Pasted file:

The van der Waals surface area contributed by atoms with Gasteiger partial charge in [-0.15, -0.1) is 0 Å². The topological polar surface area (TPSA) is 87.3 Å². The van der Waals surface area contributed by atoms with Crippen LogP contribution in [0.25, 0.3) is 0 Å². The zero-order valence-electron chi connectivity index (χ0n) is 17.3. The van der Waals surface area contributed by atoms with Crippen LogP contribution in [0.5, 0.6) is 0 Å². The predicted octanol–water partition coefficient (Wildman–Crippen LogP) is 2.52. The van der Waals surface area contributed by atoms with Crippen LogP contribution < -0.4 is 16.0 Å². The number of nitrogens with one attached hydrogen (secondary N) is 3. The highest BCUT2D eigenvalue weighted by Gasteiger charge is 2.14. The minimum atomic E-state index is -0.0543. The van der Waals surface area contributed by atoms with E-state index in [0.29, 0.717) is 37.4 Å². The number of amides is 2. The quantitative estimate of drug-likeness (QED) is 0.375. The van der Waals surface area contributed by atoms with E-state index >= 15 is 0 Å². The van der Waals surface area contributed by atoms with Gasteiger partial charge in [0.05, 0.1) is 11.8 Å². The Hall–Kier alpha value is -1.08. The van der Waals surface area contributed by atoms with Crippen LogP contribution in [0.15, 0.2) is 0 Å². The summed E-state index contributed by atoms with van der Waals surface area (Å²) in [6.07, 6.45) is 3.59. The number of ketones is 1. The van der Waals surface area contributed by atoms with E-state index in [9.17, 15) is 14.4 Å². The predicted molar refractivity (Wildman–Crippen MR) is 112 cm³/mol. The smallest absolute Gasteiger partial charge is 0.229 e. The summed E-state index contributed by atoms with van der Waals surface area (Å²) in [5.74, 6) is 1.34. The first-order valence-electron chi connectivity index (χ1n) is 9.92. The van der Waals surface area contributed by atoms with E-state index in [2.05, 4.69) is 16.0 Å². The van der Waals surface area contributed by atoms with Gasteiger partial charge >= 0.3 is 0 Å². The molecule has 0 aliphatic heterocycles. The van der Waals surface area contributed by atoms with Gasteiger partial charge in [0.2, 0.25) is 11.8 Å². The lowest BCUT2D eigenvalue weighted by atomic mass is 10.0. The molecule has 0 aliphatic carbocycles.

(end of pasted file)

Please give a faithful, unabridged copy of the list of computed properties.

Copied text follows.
The van der Waals surface area contributed by atoms with Gasteiger partial charge in [-0.15, -0.1) is 0 Å². The topological polar surface area (TPSA) is 87.3 Å². The van der Waals surface area contributed by atoms with Crippen LogP contribution in [0.25, 0.3) is 0 Å². The zero-order valence-electron chi connectivity index (χ0n) is 17.3. The van der Waals surface area contributed by atoms with Crippen LogP contribution in [0.5, 0.6) is 0 Å². The predicted octanol–water partition coefficient (Wildman–Crippen LogP) is 2.52. The van der Waals surface area contributed by atoms with Crippen LogP contribution < -0.4 is 16.0 Å². The number of nitrogens with one attached hydrogen (secondary N) is 3. The highest BCUT2D eigenvalue weighted by Gasteiger charge is 2.14. The minimum atomic E-state index is -0.0543. The van der Waals surface area contributed by atoms with E-state index in [0.29, 0.717) is 37.4 Å². The number of amides is 2. The quantitative estimate of drug-likeness (QED) is 0.375. The van der Waals surface area contributed by atoms with E-state index >= 15 is 0 Å². The van der Waals surface area contributed by atoms with Gasteiger partial charge in [0.05, 0.1) is 11.8 Å². The Hall–Kier alpha value is -1.08. The van der Waals surface area contributed by atoms with Crippen LogP contribution in [0.15, 0.2) is 0 Å². The summed E-state index contributed by atoms with van der Waals surface area (Å²) in [6.07, 6.45) is 3.59. The number of ketones is 1. The van der Waals surface area contributed by atoms with E-state index in [9.17, 15) is 14.4 Å². The predicted molar refractivity (Wildman–Crippen MR) is 112 cm³/mol. The smallest absolute Gasteiger partial charge is 0.229 e. The summed E-state index contributed by atoms with van der Waals surface area (Å²) in [5.74, 6) is 1.34. The first-order valence-electron chi connectivity index (χ1n) is 9.92. The van der Waals surface area contributed by atoms with E-state index in [2.05, 4.69) is 16.0 Å². The van der Waals surface area contributed by atoms with Gasteiger partial charge >= 0.3 is 0 Å². The molecule has 0 aliphatic heterocycles. The van der Waals surface area contributed by atoms with Gasteiger partial charge in [0.2, 0.25) is 11.8 Å². The lowest BCUT2D eigenvalue weighted by atomic mass is 10.0. The molecule has 0 aliphatic carbocycles.